Atoms-thin semiconductor layers stick like Post-Its

22 September 2017

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A new method to make stacks of atoms-thick semiconductors offers engineers a cost-effective means to make thin, uniform layers of these materials  which can even bond together as manageably as Post-Its.

Over the past fifty years, scientists have shaved silicon films down to just a wisp of atoms in pursuit of smaller, faster electronics; and for the next set of breakthroughs, they’ll need novel ways to build even tinier and more powerful devices.

Stacking thin layers of materials offers a range of possibilities for making electronic devices with unique properties. Manufacturing such films is a delicate process, however, with little room for error.

“The scale of the problem we’re looking at is – imagine trying to lay down a flat sheet of plastic wrap the size of Chicago without getting any air bubbles in it,” said research lead and University of Chicago professor Jiwoong Park. “When the material itself is just atoms thick, every stray atom is a problem.”

Today, these layers are ‘grown’ instead of stacked on top of one another. This means, however, that the bottom layers have to be subjected to harsh growth conditions such as high temperatures, while the new ones are added: a process that limits the materials with which to make them.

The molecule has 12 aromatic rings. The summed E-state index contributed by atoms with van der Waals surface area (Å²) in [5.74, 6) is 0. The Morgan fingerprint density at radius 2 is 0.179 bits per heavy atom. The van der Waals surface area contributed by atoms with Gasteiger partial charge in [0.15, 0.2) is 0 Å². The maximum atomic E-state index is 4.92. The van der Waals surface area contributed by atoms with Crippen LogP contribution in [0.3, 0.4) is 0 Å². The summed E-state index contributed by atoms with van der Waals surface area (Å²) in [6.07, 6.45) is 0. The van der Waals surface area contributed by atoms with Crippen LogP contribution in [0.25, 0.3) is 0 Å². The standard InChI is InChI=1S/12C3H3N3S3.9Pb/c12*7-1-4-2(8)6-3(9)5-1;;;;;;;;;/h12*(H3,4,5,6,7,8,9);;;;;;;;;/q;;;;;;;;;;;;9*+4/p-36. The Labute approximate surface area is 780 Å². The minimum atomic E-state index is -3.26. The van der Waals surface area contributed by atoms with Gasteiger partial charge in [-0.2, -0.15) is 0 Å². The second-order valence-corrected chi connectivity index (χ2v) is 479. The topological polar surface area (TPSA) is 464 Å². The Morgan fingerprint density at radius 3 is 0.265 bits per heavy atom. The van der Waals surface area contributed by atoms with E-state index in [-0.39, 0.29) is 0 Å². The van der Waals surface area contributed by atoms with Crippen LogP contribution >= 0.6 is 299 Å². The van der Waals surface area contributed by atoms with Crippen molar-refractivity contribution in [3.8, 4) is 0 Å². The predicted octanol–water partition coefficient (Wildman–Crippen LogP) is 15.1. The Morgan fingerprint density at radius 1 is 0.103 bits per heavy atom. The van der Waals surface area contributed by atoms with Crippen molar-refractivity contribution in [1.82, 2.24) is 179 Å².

Park’s team instead made the films individually. Then they put them into a vacuum, peeled them off and stuck them to one another – as if they were Post-It notes. This allowed the scientists to make films that were connected with weak bonds instead of stronger covalent bonds, therefore interfering less with the perfect surfaces between the layers.

“The films, vertically controlled at the atomic-level, are exceptionally high-quality over entire wafers,” said Kibum Kang, a postdoctoral associate who was the first author of the study.

Kan-Heng Lee, a graduate student and co-first author of the study, then tested the films’ electrical properties by integrating them into devices; he showed that their functions can be designed on the atomic scale, which could allow them to serve as the essential ingredient for future computer chips.

The method opens up a myriad of possibilities for such films. They can be made on top of water or plastics; they can be made to detach by dipping them into water; and they can be carved or patterned with an ion beam. Researchers are exploring the full range of what can be done with the method, which they said is simple and cost-effective.

“We expect this new method to accelerate the discovery of novel materials, as well as enabling large-scale manufacturing,” Jiwoong Park said.

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